Floodland

by Marcus Sedgwick

In Marcus Sedgewick's vivid portrayal of a future in which global warming has flooded the world, ten-year-old Zoe finds herself stranded alone, without her parents. When she discovers a small rowboat, Zoe sets out to find her family - and dry land.

Floods (Dangerous Weather)

by Michael Allaby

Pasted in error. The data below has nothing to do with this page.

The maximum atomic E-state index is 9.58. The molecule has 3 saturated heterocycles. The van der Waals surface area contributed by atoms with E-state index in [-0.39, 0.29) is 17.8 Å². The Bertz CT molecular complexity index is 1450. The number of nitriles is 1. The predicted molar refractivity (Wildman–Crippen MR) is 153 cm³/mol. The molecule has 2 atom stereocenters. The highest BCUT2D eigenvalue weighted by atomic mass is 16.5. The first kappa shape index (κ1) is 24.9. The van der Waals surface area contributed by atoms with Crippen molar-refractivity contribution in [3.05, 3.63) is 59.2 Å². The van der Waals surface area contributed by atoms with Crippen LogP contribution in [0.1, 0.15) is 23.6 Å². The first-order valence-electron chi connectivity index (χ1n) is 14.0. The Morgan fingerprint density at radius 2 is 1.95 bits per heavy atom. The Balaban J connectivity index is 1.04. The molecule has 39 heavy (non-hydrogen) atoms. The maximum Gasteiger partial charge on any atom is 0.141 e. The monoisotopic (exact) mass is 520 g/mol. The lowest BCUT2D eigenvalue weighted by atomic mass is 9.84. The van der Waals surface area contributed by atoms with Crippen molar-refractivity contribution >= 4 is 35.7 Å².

From the Book jacket: Floods have caused more damage and killed more people than any other form of dangerous weather. From the life and travels of a single molecule of water to the destructive power of a flash flood, author Michael Allaby reveals the wonder and occasional terror unleashed by water in motion. Floods describes every type of flood condition, how humankind has learned to limit some of the damage floods can cause, great floods of the past, how some floods are good, and how readers can protect themselves and others from danger during floods. The Dangerous Weather series imparts fundamental weather science to readers through author Michael Allaby's vivid descriptions of extreme weather systems. The series focuses on the five most dangerous kinds of weather activity; diagrams related meteorological, climatological, and environmental basics in clear, compelling language; chronicles the history of each form of dangerous weather; and offers safety precautions for extreme weather conditions. Fully illustrated and indexed, the Dangerous Weather series is an invaluable tool for student research. Other volumes include: hurricanes tornadoes blizzards droughts A chronology of weather Michael Allaby is the author of more than 40 books, mainly on science, natural history, and environmental topics. A few of his previous works include Basics of Environmental Science, How It Works: The Environment, and The Concise Oxford Dictionary of Ecology. He is a member of the New York Academy of Sciences, among other professional affiliations.